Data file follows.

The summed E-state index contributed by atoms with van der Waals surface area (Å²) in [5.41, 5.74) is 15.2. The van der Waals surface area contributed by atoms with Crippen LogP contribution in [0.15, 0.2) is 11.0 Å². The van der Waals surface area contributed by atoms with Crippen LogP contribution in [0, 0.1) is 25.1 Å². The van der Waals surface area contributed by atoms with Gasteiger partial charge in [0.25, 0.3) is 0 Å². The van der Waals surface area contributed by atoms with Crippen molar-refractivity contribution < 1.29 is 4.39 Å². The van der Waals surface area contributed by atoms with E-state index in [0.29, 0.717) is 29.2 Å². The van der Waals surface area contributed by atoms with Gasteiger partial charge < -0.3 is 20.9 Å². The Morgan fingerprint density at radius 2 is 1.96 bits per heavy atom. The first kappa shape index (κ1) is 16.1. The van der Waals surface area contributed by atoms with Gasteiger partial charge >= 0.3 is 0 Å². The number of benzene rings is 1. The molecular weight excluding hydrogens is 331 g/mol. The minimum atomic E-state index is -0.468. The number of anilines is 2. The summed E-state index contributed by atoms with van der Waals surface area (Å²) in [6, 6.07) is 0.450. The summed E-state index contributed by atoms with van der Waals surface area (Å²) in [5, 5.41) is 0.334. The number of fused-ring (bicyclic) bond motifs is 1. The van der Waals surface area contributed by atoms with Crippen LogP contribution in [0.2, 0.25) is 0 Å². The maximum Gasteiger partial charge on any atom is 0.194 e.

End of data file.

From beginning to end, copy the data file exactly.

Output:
The summed E-state index contributed by atoms with van der Waals surface area (Å²) in [5.41, 5.74) is 15.2. The van der Waals surface area contributed by atoms with Crippen LogP contribution in [0.15, 0.2) is 11.0 Å². The van der Waals surface area contributed by atoms with Crippen LogP contribution in [0, 0.1) is 25.1 Å². The van der Waals surface area contributed by atoms with Gasteiger partial charge in [0.25, 0.3) is 0 Å². The van der Waals surface area contributed by atoms with Crippen molar-refractivity contribution < 1.29 is 4.39 Å². The van der Waals surface area contributed by atoms with E-state index in [0.29, 0.717) is 29.2 Å². The van der Waals surface area contributed by atoms with Gasteiger partial charge < -0.3 is 20.9 Å². The Morgan fingerprint density at radius 2 is 1.96 bits per heavy atom. The first kappa shape index (κ1) is 16.1. The van der Waals surface area contributed by atoms with Gasteiger partial charge >= 0.3 is 0 Å². The number of benzene rings is 1. The molecular weight excluding hydrogens is 331 g/mol. The minimum atomic E-state index is -0.468. The number of anilines is 2. The summed E-state index contributed by atoms with van der Waals surface area (Å²) in [6, 6.07) is 0.450. The summed E-state index contributed by atoms with van der Waals surface area (Å²) in [5, 5.41) is 0.334. The number of fused-ring (bicyclic) bond motifs is 1. The van der Waals surface area contributed by atoms with Crippen LogP contribution in [0.2, 0.25) is 0 Å². The maximum Gasteiger partial charge on any atom is 0.194 e.